We all remake ourselves, her grandfather said. We don’t use other people to do it.
The mirror was a piece of polished copper, dented and discoloured. It caught the pale light from the open window and showed Ann as a wavering reflection, with only her blue eyes looking clearly back from the uneven image. She could make out the fading edges of her jaw and nose, though, and the curling brightness of the hair falling loose over her shoulders. The table was marble and iron, empty but for the copper mirror and a white ceramic bowl of washing-water. Ann sat there while the sun came up, marking out the firmness of her skin with her fingertips and feeling carefully around the hollows of her eyes where there had been wrinkles less than an hour earlier.
She could probably have found a better reflection in the water bowl. Her grandfather made it difficult to use water in place of a looking-glass, though.
You could have used stone or earth, he said. You should have done.
The marble tabletop, when Ann’s hand brushed against it, was as dry as cloth or metal on its iron frame. A thread of life still hummed in the pinkish veins, but it had been carved from the living rock long ago and in a different country. This stone no longer sang. There was not much stone in the town either, since it was a poor place built largely of wood and cob, surrounded by endless plains of golden wheat. The sooner she left it, Ann thought, the better. She was very far from the mountains here, far from the granite and the ancient dreaming slopes of her childhood.
A white eyelash clung like a crack to her cheek. She brushed it away. Behind her, the man on the bed filled his lungs with a jagged, shaking breath and coughed it out again, sobbing.
Ann touched her lips thoughtfully. She could still taste the coppery edge of his death in her mouth. She had breathed it out of him, all of it, all the hundred thousand thousand of the vivid tiny deaths that fuelled that long, continuous dying that was being alive, and she had breathed none of it back. She hadn’t even meant to do it. The realisation that she was ageing had struck her so suddenly that she had acted without thinking. This one was sensible. She had meant to keep him longer.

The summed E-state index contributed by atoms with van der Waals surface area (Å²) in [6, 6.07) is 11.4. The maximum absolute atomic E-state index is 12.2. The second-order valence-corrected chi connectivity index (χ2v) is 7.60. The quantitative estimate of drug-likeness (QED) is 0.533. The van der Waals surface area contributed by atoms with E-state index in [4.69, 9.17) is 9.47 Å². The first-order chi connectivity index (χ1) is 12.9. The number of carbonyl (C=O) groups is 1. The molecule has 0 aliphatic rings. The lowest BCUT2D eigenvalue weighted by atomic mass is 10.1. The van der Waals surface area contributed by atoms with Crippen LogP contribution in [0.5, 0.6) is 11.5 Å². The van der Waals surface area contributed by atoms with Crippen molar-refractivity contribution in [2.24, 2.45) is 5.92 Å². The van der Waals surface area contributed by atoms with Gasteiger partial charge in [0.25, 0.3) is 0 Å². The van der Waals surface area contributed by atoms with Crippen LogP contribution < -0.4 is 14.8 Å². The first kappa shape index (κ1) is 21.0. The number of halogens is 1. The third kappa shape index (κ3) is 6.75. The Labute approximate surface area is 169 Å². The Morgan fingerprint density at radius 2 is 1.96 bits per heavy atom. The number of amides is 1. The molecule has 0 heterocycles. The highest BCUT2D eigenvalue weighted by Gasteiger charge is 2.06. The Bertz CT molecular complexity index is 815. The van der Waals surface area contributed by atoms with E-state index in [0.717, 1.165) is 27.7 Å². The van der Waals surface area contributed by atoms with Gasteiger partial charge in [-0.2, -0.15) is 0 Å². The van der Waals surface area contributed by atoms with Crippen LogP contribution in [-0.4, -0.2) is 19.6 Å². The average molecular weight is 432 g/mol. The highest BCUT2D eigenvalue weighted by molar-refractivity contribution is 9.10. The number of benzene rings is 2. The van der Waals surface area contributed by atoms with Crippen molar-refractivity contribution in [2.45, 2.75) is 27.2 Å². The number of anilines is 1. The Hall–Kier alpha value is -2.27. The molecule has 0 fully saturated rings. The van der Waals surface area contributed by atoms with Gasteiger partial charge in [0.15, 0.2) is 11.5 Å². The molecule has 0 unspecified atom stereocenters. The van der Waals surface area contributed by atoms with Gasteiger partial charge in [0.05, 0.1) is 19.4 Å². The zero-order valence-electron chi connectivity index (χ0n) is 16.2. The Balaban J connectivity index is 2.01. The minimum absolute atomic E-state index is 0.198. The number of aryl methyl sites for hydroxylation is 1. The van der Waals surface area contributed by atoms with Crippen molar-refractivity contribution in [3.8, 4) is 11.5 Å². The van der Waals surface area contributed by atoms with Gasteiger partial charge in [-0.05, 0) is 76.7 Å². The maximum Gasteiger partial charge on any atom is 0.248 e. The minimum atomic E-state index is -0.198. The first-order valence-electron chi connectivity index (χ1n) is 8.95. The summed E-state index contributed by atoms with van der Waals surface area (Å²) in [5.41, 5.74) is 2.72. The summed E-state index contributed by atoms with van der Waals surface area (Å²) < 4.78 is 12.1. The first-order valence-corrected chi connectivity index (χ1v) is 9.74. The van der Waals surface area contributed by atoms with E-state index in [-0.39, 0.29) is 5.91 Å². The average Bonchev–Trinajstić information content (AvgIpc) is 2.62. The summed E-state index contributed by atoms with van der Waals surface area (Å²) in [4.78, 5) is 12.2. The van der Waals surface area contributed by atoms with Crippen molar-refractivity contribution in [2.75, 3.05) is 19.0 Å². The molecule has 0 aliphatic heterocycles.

She smoothed her palms over her newly youthful face again. Everything tasted sharper now. More metallic. She could feel her blood pulsing at her temples and against her throat.
He didn’t deserve it, said her grandfather. That was particularly selfish, Ann, even for you.
His words should have bubbled up from the bottom of the bowl and burst on reaching the surface. His reflection in the water was a match for hers in the mirror. She had never realised before how alike they looked. He could have been her brother.
He hadn’t spoken to her for almost a year. She caught him watching her from wells sometimes, or cups, or rivers, or almost any other sort of water. When his mouth moved, the water in the bowl moved too, breaking him into countless shards that shimmered and cohered again into her grandfather’s disapproving face.
Lifting the bowl broke up the reflection too. Ann carried it over to the window and tossed the water into the street, as if emptying a chamber pot. It splashed on the rutted mud and cobbles below. She thought she still saw her grandfather’s eyes staring up at her, although it might have been just the sun.
The man in the bed was gaunt and yellow. When she sat down beside him and touched his face, he tried to smile and produced only a pained rictus of uneven teeth. She had an odd feeling she was lying there too, imprisoned in his bones, struggling for breath that brought no release. Perhaps she should have breathed his death back into him after all. He was going to lie here and rot and fall apart and never realise he was already dead. She had no wish to experience that with him. She could tell already that he was not going to get up.
She went down to the street. There was nothing to be seen in the puddle now, not even a gleam that might have been a pair of watching eyes. Ann trod in it deliberately anyway. Just as her foot disturbed the glassy surface, the world’s new sharpness fell abruptly away, startling her so much that she lost her balance and skidded unceremoniously onto her backside in the mud. The tang of copper went out of the air and the dull ache of the man undying in the room above vanished from the back of her head. He was properly dead, she realised. Overhead, the open shutters creaked in the breeze.
Ann looked up and saw her grandfather looking down. He leaned out of the window and drew the shutters shut without saying anything. It was still very early and the sounds of the town waking up had only just begun.
“As if you couldn’t have stopped me,” Ann said aloud. “As if you didn’t watch me do it!”
It was time to leave, she thought again. She had spent long enough in this town.
Copyright © Julia August 2013.